Close up of drops of water on leaves

Reducing water stress

Restoring habitats, protecting soils, increasing carbon storage, conserving water, reducing pollution and protecting against flooding

The issues

In many of the world’s food and drink growing regions, a stable supply of good-quality water can no longer be relied upon. Investors and customers increasingly expect companies to respond and adapt to risks posed by water scarcity in order to improve food security.

70%

Agricultural supply chains use 70% of global freshwater resources. UN projections are that global demand for fresh water will exceed supply by 40% by 2030.

$38.5bn

Size of financial hit taken by companies due to water challenges in 2018 alone, according to the World Economic Forum's 2019 Global Risk report.

Water use in food and drink

Water pressures disproportionally affect the food and drink sector because of the importance of water for agriculture. Climate change will increase pressures on farmers, with more unpredictable weather and the disruption faced from both water scarcity and flooding.

Security of supply in this context is a real commercial – and national – concern for the UK food and drink sector. Suppliers need the means to become more resilient to water pressures. This can mitigate future risks – but also have positive effects. For example, it is estimated that better water management could boost crop production by 20% globally.

There are also wider risks and opportunities. Food and drink businesses share their water needs with communities and wildlife. Food and drink businesses are exposed when their supply chains are linked to practices that negatively affect these water resources. Examples include the spotlight placed on avocado production in Chile, and asparagus production in Peru, and free-range egg production in the UK.

However there are simple, nature-based solutions that can be implemented for multiple benefits: to restore habitats,  protect soils, increase carbon storage, conserve water, reduce pollution and protect against flooding.  This is a win-win for all.

The Courtauld Commitment

The Courtauld Commitment is WRAP's flagship voluntary agreement for food and drink. The new Courtauld Commitment 2030 has the following target for water:

As well as businesses continuing to increase water use efficiency in their own operations, our combined objective is that, by 2030, the UK food & drink industry will have helped to achieve sustainable water management to improve the quality and availability of water at catchment scale in the top 20 most important product & ingredient sourcing areas in the UK and overseas.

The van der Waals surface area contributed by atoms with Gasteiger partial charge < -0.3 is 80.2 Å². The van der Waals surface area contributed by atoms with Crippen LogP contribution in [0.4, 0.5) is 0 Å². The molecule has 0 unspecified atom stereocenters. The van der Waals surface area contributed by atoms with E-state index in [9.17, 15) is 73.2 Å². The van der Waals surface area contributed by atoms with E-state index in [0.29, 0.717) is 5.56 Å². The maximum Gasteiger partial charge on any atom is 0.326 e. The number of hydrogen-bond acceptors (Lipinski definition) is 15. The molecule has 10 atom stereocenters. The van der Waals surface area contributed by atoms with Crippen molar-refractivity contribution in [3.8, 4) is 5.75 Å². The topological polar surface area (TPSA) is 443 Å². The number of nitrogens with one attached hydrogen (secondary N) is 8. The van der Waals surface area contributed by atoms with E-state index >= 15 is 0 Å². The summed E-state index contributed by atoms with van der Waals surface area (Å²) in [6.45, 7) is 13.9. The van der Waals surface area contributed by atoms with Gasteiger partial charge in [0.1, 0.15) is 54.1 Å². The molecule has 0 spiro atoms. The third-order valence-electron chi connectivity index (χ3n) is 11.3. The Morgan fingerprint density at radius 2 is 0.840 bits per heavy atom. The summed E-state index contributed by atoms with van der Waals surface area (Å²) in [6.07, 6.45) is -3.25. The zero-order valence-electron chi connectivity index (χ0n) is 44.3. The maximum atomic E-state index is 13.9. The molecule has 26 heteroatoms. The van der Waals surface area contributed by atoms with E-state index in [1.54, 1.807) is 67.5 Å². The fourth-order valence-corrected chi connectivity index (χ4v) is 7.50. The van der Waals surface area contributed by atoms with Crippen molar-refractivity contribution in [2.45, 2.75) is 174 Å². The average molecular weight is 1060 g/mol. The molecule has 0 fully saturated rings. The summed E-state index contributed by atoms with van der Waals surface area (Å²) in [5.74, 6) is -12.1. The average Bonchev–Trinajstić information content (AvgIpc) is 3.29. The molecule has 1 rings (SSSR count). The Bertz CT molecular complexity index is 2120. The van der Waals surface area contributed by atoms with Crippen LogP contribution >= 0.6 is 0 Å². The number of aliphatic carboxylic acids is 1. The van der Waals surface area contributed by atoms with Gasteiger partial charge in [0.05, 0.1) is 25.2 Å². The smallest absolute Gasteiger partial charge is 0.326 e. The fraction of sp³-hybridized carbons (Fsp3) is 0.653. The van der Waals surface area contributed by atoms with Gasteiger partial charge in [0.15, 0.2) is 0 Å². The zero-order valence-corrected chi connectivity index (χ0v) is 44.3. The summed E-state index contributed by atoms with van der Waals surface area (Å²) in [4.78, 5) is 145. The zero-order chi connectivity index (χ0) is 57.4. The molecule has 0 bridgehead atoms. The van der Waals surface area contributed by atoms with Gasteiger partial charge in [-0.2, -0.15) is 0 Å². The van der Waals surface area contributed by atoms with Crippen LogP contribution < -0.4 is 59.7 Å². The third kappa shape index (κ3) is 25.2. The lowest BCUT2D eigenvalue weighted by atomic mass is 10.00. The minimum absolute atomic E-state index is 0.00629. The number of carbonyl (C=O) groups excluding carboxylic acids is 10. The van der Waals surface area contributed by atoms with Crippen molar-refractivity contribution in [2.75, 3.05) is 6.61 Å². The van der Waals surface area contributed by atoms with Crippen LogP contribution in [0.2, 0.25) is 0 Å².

With an overall target by 2030 that: 50% of fresh food is sourced from areas with sustainable water management.

Interested in joining the Courtauld Commitment? Contact the team.

 

What can my organisation do?

WWF_Water_Stewardship_Ladder_imag

WWF have defined a framework to guide businesses towards being a good water steward and reducing exposure to water risks.

What is WRAP doing?

To help businesses take the right steps, we have produced a checklist which outlines the actions to take, as well as links to further sources of guidance and support tools. Download the checklist here.

Courtauld Commitment Water Ambition

This has seen food and drink businesses act within their own operations to improve water efficiency, and – crucially - work together in key sourcing areas to help safeguard this critical resource.

Find out more

Collective action projects

A framework of collective action projects has been established to reduce water stress in key food and drink production areas in the UK and overseas.

Find out more

Water Ambition progress

Working together to protect critical water resources - The Courtauld Commitment Water Ambition progress report.

Find out more

Strategic partners

WRAP and the Courtauld Commitment's work in reducing water stress is made possible by the close collaboration of the following strategic partners:

The Rivers Trust

WWF

To join the Courtauld Commitment contact our team.